Who or what are you resisting in your life right now?

Who or what are you resisting in your life right now?

I try to focus on my breath and these words as I meditate. Today seems trickier than yesterday, but not as hard as the first day so I suppose that’s progress. It would probably be easier to list the things that I don’t resist on a daily basis.


Food (except dessert, of course)

Complaining (I was, for a time, called Moaning Myrtle by my friends)

Yeah, I think that’s it. I resist pretty much everything else to some extent. So this includes not only the things that I don’t like, but the things I like and even love. I resist studying for my oral exam, getting out of bed, knitting, calling my friends, going out, doing the dishes, switching off my laptop, going home, eating a doughnut, buying new trousers, fixing the car……I could go on forever. So why the resistance? Where does it come from? Life is short and happiness can be fleeting so why do we spend so much time resisting everything?

As someone with anxiety, I believe that the resistance I subject myself to during every waking hour is both fueled by and has an impact on my mental wellbeing. The more anxious I feel, the more I tell myself no and the more I feel suffocated by my thoughts and feelings. Being a PhD student compounds this further; living in a world that demands 24/7 attention to your work and even that isn’t enough. Learning to enjoy taking breaks and not feeling guilty about it has taken me 3 years and some never manage it. I could even go as far as to say that taking days off over the weekend and not working after 6pm is a form of resistance to my work, but that’s probably not a very helpful way to go. Feeling entirely trapped in a web of resistance and shame is understandable given the above description, and whichever way you go you get more and more caught up in it. So I suppose the only real way out is to let go of it. Easier said than done, right?

Here’s a funny thing. If you search for the dictionary definition of resistance, you get two completely opposite descriptions.

  1. the refusal to accept or comply with something; the attempt to prevent something by action or argument.
  2. the ability not to be affected by something, especially adversely

Resistance is both the refusal and the ability to accept something. Talk about ambiguity. But this is a good thing – imagine what we could achieve if we turned our resistance upside down and began to resist our resistance? Instead of saying no to the doughnut, we could say no to our resistance of the doughnut. Okay, so maybe it’s good to say no to the doughnut sometimes, but you get my meaning. Also I like doughnuts. Perhaps resistance is our ally after all, we just need to harness it for the powers of good.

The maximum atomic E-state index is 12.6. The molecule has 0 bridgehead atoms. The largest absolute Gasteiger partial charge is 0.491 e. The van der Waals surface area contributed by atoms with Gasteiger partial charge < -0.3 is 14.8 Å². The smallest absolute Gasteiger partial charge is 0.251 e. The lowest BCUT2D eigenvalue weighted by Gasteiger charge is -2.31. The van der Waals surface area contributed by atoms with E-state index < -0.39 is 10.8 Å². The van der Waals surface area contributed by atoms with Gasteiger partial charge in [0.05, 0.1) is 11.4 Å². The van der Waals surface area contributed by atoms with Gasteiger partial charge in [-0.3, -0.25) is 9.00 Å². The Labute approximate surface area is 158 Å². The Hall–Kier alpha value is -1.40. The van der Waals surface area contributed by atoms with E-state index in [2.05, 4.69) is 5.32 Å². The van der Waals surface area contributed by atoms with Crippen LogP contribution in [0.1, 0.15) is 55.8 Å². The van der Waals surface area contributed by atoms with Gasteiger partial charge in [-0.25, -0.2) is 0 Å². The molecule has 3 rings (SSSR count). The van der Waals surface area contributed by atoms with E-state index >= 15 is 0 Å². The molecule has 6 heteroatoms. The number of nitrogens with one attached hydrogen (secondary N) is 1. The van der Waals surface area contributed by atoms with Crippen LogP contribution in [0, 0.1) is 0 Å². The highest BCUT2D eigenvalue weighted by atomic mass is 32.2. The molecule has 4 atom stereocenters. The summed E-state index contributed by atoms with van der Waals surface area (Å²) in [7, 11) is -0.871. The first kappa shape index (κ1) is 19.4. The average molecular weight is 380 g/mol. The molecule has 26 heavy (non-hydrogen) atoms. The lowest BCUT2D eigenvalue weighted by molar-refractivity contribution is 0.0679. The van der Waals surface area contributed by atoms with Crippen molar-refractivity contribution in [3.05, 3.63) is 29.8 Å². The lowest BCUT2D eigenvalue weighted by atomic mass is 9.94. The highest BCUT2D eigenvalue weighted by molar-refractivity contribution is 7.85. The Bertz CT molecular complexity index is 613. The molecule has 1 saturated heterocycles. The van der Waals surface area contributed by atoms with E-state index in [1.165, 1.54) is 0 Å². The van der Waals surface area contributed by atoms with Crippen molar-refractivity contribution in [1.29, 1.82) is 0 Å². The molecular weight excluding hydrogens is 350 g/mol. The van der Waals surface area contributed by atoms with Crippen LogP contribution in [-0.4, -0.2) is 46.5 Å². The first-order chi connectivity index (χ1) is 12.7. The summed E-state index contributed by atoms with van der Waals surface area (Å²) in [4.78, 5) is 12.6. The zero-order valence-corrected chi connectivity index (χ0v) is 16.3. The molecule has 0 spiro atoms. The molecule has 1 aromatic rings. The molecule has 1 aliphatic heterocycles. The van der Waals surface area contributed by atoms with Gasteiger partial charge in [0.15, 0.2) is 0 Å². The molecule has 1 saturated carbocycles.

Don’t get me wrong, some resistance is definitely a Good Thing. It’s healthy to resist things that are detrimental to our wellbeing, but some things that we spend so much time resisting are things we have no control over and would be better let go of. Resistance can also point us to some important  things that we think about ourselves. If we feel resistance towards someone, it could be because some behaviour in them reflects something that we dislike about our own behaviour. Turning this around and thinking on that behaviour we denigrate in ourselves may end up dissolving the resistance towards that person and although we may still continue to turn away from them, we can accept our feelings and let go of them.

Negative resistance is typically underlined by fear. We resist things we are fearful of. I really love Emmanuelle Lambert‘s meditation on fear and resistance:

When resistance shows up, first acknowledge it, invite it to come in, and identify the fear behind it….Let him or her become your best friend and your fuel.

Her piece speaks about how the fear in your resistance is just another version of yourself that needs coaxing out of the corner and can be reasoned with. To me this shows that although resistance is an inherent and necessary trait in all of us, it’s something that we can always negotiate with and that it should be more of a guide than something that rules our lives.

I think I’m starting to like resistance.

This post was published on the Committed Project blog